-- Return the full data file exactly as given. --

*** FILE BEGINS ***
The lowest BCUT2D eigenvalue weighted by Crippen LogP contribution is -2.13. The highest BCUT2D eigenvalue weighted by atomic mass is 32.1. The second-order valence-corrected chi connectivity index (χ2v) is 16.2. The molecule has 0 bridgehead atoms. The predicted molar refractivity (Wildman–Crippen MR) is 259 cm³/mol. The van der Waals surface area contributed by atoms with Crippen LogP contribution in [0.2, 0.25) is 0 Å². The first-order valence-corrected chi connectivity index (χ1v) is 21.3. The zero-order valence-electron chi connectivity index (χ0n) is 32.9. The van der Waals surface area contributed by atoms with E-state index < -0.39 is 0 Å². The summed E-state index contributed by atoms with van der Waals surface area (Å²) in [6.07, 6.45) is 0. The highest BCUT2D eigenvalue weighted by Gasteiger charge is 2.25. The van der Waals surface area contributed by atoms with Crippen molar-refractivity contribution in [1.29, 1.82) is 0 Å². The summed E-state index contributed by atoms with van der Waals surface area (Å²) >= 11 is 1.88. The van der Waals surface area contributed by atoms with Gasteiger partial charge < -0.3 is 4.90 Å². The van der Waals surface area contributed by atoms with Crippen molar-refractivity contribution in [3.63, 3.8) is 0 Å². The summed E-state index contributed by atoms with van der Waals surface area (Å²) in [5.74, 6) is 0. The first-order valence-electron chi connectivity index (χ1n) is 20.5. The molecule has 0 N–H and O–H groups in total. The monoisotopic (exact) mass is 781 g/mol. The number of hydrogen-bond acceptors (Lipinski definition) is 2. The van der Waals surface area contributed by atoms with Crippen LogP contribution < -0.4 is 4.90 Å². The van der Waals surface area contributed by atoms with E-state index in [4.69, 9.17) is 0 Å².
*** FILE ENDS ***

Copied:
The lowest BCUT2D eigenvalue weighted by Crippen LogP contribution is -2.13. The highest BCUT2D eigenvalue weighted by atomic mass is 32.1. The second-order valence-corrected chi connectivity index (χ2v) is 16.2. The molecule has 0 bridgehead atoms. The predicted molar refractivity (Wildman–Crippen MR) is 259 cm³/mol. The van der Waals surface area contributed by atoms with Crippen LogP contribution in [0.2, 0.25) is 0 Å². The first-order valence-corrected chi connectivity index (χ1v) is 21.3. The zero-order valence-electron chi connectivity index (χ0n) is 32.9. The van der Waals surface area contributed by atoms with E-state index < -0.39 is 0 Å². The summed E-state index contributed by atoms with van der Waals surface area (Å²) in [6.07, 6.45) is 0. The highest BCUT2D eigenvalue weighted by Gasteiger charge is 2.25. The van der Waals surface area contributed by atoms with Crippen molar-refractivity contribution in [1.29, 1.82) is 0 Å². The summed E-state index contributed by atoms with van der Waals surface area (Å²) >= 11 is 1.88. The van der Waals surface area contributed by atoms with Gasteiger partial charge < -0.3 is 4.90 Å². The van der Waals surface area contributed by atoms with Crippen molar-refractivity contribution in [3.63, 3.8) is 0 Å². The summed E-state index contributed by atoms with van der Waals surface area (Å²) in [5.74, 6) is 0. The first-order valence-electron chi connectivity index (χ1n) is 20.5. The molecule has 0 N–H and O–H groups in total. The monoisotopic (exact) mass is 781 g/mol. The number of hydrogen-bond acceptors (Lipinski definition) is 2. The van der Waals surface area contributed by atoms with Crippen LogP contribution < -0.4 is 4.90 Å². The van der Waals surface area contributed by atoms with E-state index in [4.69, 9.17) is 0 Å².